How “low tech” encourages thinking and acting outside of technology

The Agency for Environmental Transition (Ademe) conducted a study published in March 2021 to list low-tech approaches and their associated prospects. Because while this concept caught on in the 1970s with authors such as Ivan Illich, Lewis Mumford, Ernst F. Schumacher, Jacques Ellul or Cornelius Castoriadis, there is no generally accepted definition of the term. Therefore, the goal was to offer a different, additional one.

In short, although the mass of the “technosphere” (objects, machines, equipment, infrastructure, etc.) created by humans (estimated at 1,100 billion tons) would exceed the mass of Earth’s biomass (estimated at 1,000 billion tons), according to a study published in nature In December 2020, the low-tech approach aims to reduce the size, intensity and complexity of the technical system of the economy in such a way that it “rebuilds itself”, as the Hungarian economist Karl Polanyi would say, within the limits of the planet.

Comparison of key components of global biomass and anthropogenic mass in 2020 (dry weight basis) – E. Elhachem, L. Ben-Uri, J. Grozowski, Y. M. Bar-On and R. Milo

So let’s try to outline it…

Triptych “Usefulness, durability, availability”.

And specifically? In the minds of people, the term low-tech is associated with the reduction of the ecological footprint of a certain object – for example, a solar cooker or bio-toilets. Low Tech Lab, a low-tech research, documentation and demonstration laboratory, compiles a list of three criteria that characterize low-tech products: affordability, durability and utility.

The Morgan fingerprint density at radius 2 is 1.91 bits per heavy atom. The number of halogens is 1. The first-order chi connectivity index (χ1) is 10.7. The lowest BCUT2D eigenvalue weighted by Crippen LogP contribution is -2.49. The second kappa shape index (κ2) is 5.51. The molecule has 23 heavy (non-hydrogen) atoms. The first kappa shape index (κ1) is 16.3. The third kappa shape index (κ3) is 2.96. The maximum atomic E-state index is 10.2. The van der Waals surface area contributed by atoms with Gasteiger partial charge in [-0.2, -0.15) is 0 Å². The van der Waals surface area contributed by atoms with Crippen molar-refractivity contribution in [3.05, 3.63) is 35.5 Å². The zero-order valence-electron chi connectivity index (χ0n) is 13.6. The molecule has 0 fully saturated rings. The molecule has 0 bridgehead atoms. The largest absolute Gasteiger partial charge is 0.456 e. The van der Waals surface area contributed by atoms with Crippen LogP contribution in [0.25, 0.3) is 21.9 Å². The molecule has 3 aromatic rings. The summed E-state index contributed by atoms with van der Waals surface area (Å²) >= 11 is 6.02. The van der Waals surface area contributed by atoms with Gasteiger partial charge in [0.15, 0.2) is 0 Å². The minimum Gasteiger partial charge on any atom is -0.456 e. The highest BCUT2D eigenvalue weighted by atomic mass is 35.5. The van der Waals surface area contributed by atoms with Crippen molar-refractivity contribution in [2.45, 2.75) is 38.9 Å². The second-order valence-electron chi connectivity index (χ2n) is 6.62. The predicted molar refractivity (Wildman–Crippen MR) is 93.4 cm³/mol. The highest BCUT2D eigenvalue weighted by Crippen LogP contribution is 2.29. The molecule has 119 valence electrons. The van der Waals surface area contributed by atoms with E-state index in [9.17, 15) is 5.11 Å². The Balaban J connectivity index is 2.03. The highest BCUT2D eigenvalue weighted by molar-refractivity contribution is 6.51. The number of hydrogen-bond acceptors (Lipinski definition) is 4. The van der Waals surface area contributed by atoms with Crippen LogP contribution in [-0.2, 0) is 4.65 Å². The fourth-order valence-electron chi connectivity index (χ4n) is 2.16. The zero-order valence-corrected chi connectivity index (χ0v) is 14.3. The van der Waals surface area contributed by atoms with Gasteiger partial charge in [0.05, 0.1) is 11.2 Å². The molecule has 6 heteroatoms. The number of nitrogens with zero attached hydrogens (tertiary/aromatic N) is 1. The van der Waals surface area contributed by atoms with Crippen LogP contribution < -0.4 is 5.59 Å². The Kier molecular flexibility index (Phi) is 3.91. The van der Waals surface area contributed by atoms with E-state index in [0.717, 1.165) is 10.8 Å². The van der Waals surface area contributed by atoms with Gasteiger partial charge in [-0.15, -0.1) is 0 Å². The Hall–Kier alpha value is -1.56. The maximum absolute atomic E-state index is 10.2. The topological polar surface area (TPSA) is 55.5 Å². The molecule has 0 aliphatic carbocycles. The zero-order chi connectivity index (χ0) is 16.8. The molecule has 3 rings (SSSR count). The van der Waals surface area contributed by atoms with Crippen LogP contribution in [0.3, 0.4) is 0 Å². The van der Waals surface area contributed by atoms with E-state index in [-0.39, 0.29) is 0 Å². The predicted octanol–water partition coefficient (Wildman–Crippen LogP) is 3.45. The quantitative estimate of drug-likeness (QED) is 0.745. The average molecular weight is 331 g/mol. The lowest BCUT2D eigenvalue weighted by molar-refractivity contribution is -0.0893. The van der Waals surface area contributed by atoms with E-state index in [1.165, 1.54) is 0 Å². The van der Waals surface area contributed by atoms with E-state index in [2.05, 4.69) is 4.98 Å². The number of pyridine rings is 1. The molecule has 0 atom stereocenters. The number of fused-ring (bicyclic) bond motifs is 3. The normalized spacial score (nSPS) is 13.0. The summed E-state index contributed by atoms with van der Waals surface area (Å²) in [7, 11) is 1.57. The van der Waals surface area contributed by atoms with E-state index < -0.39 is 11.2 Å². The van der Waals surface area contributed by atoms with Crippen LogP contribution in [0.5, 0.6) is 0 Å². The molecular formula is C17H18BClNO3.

Accessibility means democratizing access to technical knowledge, know-how (and even interpersonal skills) for open circulation (open source) through transfer and related training courses.

Low-tech is sustainable because it is part of the logic of the circular economy, reuse, reuse, recycle. Therefore, it encourages thinking about sobriety, as well as about the ecological design and simplicity of the technical tool, avoiding, for example, alloys of materials that greatly complicate recycling.

Finally, a low-tech object must be useful: reducing the ecological footprint of an object that satisfies a need arising from ostentatious and excessive consumption would not make sense.

Some criteria of low-tech approaches complement the criteria of Adem's research
Some criteria for the low-tech approach complement those of the Ademe study – Arthur Keller & Émilien Bournigal / Wikimedia CC BY-NC-SA 4.0

Legibility, a remedy for technical ambivalence

All these criteria, of course, underlie the definition that Adéme tried to construct, as well as the definition of usefulness: it concerns the notions of sobriety and insight as remedies for the ambivalence of the technique previously used by the historian. and sociologist Jacques Elyul, as well as the need to collectively define its purpose before its development.

A solar water heater may be low-tech in design, but that doesn’t make sense if it’s used to heat a private pool. Similarly, low-tech agricultural tools are meaningless if they serve agricultural organizations and practices that are economically inefficient, energetically unsustainable, and destructive to soil and living things. Conversely, some strategic sectors, such as the military or healthcare, will find it difficult to do without certain advanced technologies.

Behind this is a whole system of thoughts and values ​​that should help transform a low-tech approach, even before a purely technological dimension.